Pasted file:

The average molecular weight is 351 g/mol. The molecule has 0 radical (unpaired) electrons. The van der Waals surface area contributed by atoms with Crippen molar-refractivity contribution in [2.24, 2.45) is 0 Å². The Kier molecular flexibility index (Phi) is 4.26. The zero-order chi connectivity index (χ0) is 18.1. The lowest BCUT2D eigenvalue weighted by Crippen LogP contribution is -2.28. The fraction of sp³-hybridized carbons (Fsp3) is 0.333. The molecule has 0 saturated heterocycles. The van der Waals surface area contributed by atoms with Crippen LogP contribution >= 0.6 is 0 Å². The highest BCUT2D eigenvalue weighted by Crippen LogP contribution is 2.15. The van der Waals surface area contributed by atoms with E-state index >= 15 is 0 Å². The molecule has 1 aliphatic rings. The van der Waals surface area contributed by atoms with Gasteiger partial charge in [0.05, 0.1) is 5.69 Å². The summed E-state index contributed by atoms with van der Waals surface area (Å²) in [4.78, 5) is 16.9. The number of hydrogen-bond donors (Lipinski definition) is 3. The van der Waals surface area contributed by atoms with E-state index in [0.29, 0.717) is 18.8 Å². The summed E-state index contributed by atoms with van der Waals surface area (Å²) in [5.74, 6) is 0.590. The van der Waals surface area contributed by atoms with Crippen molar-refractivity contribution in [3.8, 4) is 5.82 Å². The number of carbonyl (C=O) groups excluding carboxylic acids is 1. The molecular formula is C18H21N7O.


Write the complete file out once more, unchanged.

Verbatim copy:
The average molecular weight is 351 g/mol. The molecule has 0 radical (unpaired) electrons. The van der Waals surface area contributed by atoms with Crippen molar-refractivity contribution in [2.24, 2.45) is 0 Å². The Kier molecular flexibility index (Phi) is 4.26. The zero-order chi connectivity index (χ0) is 18.1. The lowest BCUT2D eigenvalue weighted by Crippen LogP contribution is -2.28. The fraction of sp³-hybridized carbons (Fsp3) is 0.333. The molecule has 0 saturated heterocycles. The van der Waals surface area contributed by atoms with Crippen LogP contribution >= 0.6 is 0 Å². The highest BCUT2D eigenvalue weighted by Crippen LogP contribution is 2.15. The van der Waals surface area contributed by atoms with E-state index >= 15 is 0 Å². The molecule has 1 aliphatic rings. The van der Waals surface area contributed by atoms with Gasteiger partial charge in [0.05, 0.1) is 5.69 Å². The summed E-state index contributed by atoms with van der Waals surface area (Å²) in [4.78, 5) is 16.9. The number of hydrogen-bond donors (Lipinski definition) is 3. The van der Waals surface area contributed by atoms with E-state index in [0.29, 0.717) is 18.8 Å². The summed E-state index contributed by atoms with van der Waals surface area (Å²) in [5.74, 6) is 0.590. The van der Waals surface area contributed by atoms with Crippen molar-refractivity contribution in [3.8, 4) is 5.82 Å². The number of carbonyl (C=O) groups excluding carboxylic acids is 1. The molecular formula is C18H21N7O.